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Disability Benefits for Blindness

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Disability Benefits for Blindness

June 16th, 2017 by

Disability for Blindness
If you or someone that you know suffers from blindness, they may qualify for social security disability. They will not need to worry about providing for themselves of their family with SSI. There are also disability benefits for those who have low vision, but are not necessarily legally blind.

Disability Benefits for Blindness

Disability for Vision Problems
If you have low vision but are not considered blind by the Social Security Administration, you can still qualify for social security disability. If your lack of vision prevents you from working, you should look into applying for social security disability.

Blindness Disability Guidelines
There is a special set of rules for social security disability blindness. The Social Security administration has vision guidelines they use to determine blindness. You may be able to get around fine, and even read, and still qualify for blind benefits social security. It all determines how it affects your ability to work.

Those who do qualify for social security blind benefits also have the option to work. In addition to collecting the benefits, you can earn up to the limit that the social security administration sets. This will provide a substantial income for those who are limited to work due to their eye sight.

There are many things to consider when you consider applying for social security disability. You will need medical documents and financial documents. There is other evidence that you will need to support your claim. It is recommended that you hire a social security disability lawyer to assist you with this complex process.

A social security disability attorney will assist through your entire application process. They will ensure that you have all of the necessary forms and documents. They will also make sure that all of the evidence that you do provide is favorable to you. Hiring a lawyer will increase your chances of being awarded your disability benefits.

If you have applied for SSI disability and have been denied, a disability attorney will be able to help you with the appeal. Your lawyer will overlook the entire appeal process and help determine what you need to be successful in your claim. They will better your chances of winning the appeal.

Your vision greatly affects every aspect of your life. If your vision is preventing you from working to earn the living you deserve, you should apply for social security blind benefits. Consult with a lawyer, as they will help you to understand the entire process.

Disability Benefits for Non-Citizens

June 12th, 2017 by

Disability benefits can be a great help to people who can no longer work due to a severe illness or injury. Since these benefits are provided by the Social Security Administration (SSA), they are tied to money that is paid into the Social Security system and are normally reserved for those who have paid into it. Generally, that refers to citizens of the United States. Keep reading to find out about eligibility for non-citizens.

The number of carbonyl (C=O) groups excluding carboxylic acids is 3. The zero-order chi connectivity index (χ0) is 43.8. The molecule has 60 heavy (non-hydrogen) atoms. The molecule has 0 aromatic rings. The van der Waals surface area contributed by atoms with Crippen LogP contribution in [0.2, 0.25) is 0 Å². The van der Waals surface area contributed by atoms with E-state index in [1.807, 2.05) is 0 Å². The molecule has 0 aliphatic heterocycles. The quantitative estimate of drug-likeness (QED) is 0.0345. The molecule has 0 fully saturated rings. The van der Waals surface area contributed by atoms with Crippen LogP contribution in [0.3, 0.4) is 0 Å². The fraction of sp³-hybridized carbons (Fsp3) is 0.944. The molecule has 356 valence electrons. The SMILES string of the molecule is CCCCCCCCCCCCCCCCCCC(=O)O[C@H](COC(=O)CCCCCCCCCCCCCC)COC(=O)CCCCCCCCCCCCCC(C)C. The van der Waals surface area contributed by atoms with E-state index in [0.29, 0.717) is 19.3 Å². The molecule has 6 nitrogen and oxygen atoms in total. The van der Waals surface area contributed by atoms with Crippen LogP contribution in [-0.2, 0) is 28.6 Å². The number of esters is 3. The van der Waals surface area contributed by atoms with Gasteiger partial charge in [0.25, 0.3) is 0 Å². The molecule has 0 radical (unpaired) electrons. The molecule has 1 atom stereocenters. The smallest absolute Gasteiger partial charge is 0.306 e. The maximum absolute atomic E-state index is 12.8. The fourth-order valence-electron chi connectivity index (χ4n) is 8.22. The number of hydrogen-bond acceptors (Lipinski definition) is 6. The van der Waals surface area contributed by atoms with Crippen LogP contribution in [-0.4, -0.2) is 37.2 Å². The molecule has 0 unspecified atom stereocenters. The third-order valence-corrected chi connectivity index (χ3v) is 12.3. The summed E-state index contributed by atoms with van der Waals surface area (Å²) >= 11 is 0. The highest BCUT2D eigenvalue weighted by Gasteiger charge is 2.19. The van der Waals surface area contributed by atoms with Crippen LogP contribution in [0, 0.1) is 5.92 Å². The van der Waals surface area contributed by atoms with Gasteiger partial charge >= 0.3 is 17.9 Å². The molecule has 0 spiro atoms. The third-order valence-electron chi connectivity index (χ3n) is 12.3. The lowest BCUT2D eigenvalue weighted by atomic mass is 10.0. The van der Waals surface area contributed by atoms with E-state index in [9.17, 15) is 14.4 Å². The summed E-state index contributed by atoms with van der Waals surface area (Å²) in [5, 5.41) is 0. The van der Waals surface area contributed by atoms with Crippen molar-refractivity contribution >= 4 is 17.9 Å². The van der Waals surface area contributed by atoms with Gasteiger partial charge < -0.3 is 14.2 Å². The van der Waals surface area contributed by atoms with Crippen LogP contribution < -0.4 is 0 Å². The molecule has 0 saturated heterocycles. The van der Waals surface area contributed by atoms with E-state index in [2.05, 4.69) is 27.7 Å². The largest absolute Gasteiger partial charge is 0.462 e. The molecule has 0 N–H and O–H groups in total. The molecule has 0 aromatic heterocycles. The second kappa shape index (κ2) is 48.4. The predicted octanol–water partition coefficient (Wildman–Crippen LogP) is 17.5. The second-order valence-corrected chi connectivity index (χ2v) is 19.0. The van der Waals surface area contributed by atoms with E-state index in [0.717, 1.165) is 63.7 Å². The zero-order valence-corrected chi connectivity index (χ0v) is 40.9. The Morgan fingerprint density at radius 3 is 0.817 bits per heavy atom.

social security benefits for non citizens

What forms of disability benefits are available to non-citizens?
Non-citizens are entitled to apply for both Social Security Disability Insurance (SSDI) and Supplemental Security Income (SSI) benefits. However, they do both have specific parameters in place to which noncitizens must adhere.

Requirements for applying for SSDI
All non-citizens who want to apply for SSDI benefits must have a Social Security Number that was assigned either on or after January 1, 2004 that allows them to work in the United States. If this requirement is not met, then they must meet the following requirements:

1) Must have one of the following non-immigrant visas: B-1, D-1. or D-2
2) Must prove their presence in the United States is lawful for every month they would receive disability benefits
3) Must not be exempt from paying Social Security taxes
4) Must satisfy all other technical and medical eligibility requirements for SSDI benefits

Requirements for applying for SSI
Determining the eligibility for noncitizens for SSI is a bit more complicated. As with any applicant, a noncitizen seeking SSI benefits must meet all of the medical and technical criteria set forth by the program. As well as those criteria, applicants must meet the following qualifications:

1) Must be a “qualified alien”
2) Must meet one of the eight predefined conditions of eligibility
3) Be a Lawfully Admitted Permanent Resident (LAPR) of the U.S.
4) Admitted to the country under the “Conditional Entrants” laws
before April 1, 1980
5) Under some circumstances, have been a parolee in the U.S. for at
least one year
6) Hold refugee status
7) Granted asylum in the U.S. if removal or deportation from the
country is not possible for certain reason
8) Is a Haitian or Cuban non-citizen who was admitted to the country
under the Refugee Education and Assistance Act of 1980
9) Is an alien or family member of an alien who has suffered extreme
cruelty or battery in a home nation

Other circumstances
If none of the above conditions apply to your situation, a non-citizen can possibly be eligible for SSI benefits under the following circumstances:

1) American Indians who are members of a federally recognized tribe
and were born in Canada
2) Certain immigrants from Iraq or Afghanistan who gave assistance to
the U.S. government or military while overseas
3) Some human trafficking victims

If you have questions about non-citizen eligibility for disability benefits, contact Liner Legal today.

Information Regarding Disability Benefits for Kids in Ohio

April 26th, 2017 by

Eligibility for disability benefits in Ohio is primarily tied into your ability to have gainful employment and the amount of time you have worked at a job where you have paid into the Social Security system. However, have you ever thought about what happens if the person who needs these benefits is a child who is not old enough to have had a job? Keep reading to learn about the differences between earning benefits as an adult and as a child.